Type: List(Complex(Expression(Integer)))## Biquaternion ExponentialDefine a function that evaluates the Biquat exponential by beginning with the biquat rotation First let's introduce some refinement to the language we will use. In many texts and papers, the i,j,k or sigma1, sigma2, sigma3 components of the biquaternion are called the imaginary components while the scalar or sigma0 component are called real. This introduces vast confusion when dealing with biquaternions in which there is a "true" imaginary unit, %i being used. We will adopt a variation on the language used by Gsponer and others. A biquat has scalar component a which may have itself an imaginary component. The component is its vector component which again may be complex: [0,b,c,d]=[0,Re(b),Re(c),Re(d)]+[0,Im(b),Im(c),Im(d)]=Re(Vec(q))+Im(Vec(q)) Thus, for us, a "real quaternion" has real scalar and vector components and does not refer to a quaternion with only a scalar component as it would in the language adopted by the quatern package in axiom. The rotation is a function of real number, theta and a unit norm, real vector quaternion. It's form is that of a simple complex quaternion exponential, R(theta,q) = exp(a) where a is an Imaginary Vector quaternion. The result is Unit Norm, Vector quaternion. That is, exponentials of pure imaginary, pure vector quaternions are like exponentials of pure imaginary numbers, resulting in each case in a unit norm object of the same type. For many of our purposes in the representation of relativistic and quantum mechanics it is the only type of quaternion for which we will have to evaluate the exponential. Define a biquaternion rotation operator that takes a biquat through a rotation of theta radians about the axis defined by the unit q biquat (Morgan 2001, Eq 3). fricas rot(theta:Expression Integer, Type: VoidThe rotation is a basis for defining the general exponential, since we can always extract the unit vector corresponding to a given biquaternion, all we need is the biquaternion abs operation, not provided by axiom (note, many texts and papers label the abs which is a complex valued norm^2 by the name "norm" - very bad form -- I've adopted abs as the name to avoid this confusion. fricas ((x:Q)/(y:Q)):Q == x*inv(y) Type: Voidfricas abs(q:Q):C == sqrt((q*conjugate(q))::C) Type: Voidfricas exp(q:Q):Q == ( _ q-conjugate(q)=0 => exp( (q+conjugate(q))::C/2)$C * sig0; _ exp( (q+conjugate(q))::C/2)$C * (sig0*cos(abs(q)) + (q-conjugate(q))/abs(q-conjugate(q))*sin(abs(q))) ) Type: VoidTest (comment out this test later) If I've defined these correctly, then the rotation about the x axis defined by qx below by 2 radians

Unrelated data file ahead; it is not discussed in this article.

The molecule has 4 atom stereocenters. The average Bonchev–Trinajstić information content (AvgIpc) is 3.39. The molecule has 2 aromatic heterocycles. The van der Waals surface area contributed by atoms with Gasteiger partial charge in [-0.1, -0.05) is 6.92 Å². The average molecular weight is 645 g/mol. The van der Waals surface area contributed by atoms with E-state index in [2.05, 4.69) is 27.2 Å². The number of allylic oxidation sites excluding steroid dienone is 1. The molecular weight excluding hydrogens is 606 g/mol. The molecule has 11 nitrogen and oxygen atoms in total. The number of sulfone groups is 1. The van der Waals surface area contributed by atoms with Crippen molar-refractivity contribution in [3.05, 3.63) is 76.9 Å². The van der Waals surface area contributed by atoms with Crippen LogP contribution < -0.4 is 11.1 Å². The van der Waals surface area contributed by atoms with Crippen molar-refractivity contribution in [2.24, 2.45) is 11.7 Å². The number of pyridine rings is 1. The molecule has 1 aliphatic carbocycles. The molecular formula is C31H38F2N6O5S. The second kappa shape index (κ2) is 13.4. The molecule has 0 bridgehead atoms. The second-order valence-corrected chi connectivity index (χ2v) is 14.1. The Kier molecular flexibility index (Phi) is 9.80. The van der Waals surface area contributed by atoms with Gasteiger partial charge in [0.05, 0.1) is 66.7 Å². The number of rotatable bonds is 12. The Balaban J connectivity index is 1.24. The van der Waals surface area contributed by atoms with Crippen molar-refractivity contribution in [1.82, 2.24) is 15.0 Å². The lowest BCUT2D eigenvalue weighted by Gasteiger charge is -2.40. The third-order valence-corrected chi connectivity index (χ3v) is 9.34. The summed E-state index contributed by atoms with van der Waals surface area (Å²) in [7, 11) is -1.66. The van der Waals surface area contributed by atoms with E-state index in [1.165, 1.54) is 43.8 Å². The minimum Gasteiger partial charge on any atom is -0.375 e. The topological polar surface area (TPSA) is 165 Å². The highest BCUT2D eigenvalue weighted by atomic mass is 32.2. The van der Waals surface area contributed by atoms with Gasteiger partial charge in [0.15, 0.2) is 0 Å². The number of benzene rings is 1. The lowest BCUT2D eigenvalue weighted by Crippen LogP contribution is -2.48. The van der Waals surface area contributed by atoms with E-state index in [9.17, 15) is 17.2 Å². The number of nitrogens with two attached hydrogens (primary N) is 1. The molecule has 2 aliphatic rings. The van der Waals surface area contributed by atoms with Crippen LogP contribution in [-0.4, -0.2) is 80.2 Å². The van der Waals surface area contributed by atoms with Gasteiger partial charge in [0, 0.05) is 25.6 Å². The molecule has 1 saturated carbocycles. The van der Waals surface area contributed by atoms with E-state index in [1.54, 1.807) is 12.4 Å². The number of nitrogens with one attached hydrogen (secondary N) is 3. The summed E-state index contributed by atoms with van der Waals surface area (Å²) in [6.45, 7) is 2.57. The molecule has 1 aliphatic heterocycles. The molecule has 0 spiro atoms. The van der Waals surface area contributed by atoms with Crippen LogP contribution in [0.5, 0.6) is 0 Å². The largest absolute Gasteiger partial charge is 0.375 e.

should give the same answer as exponentiation to fricas qx:=sig1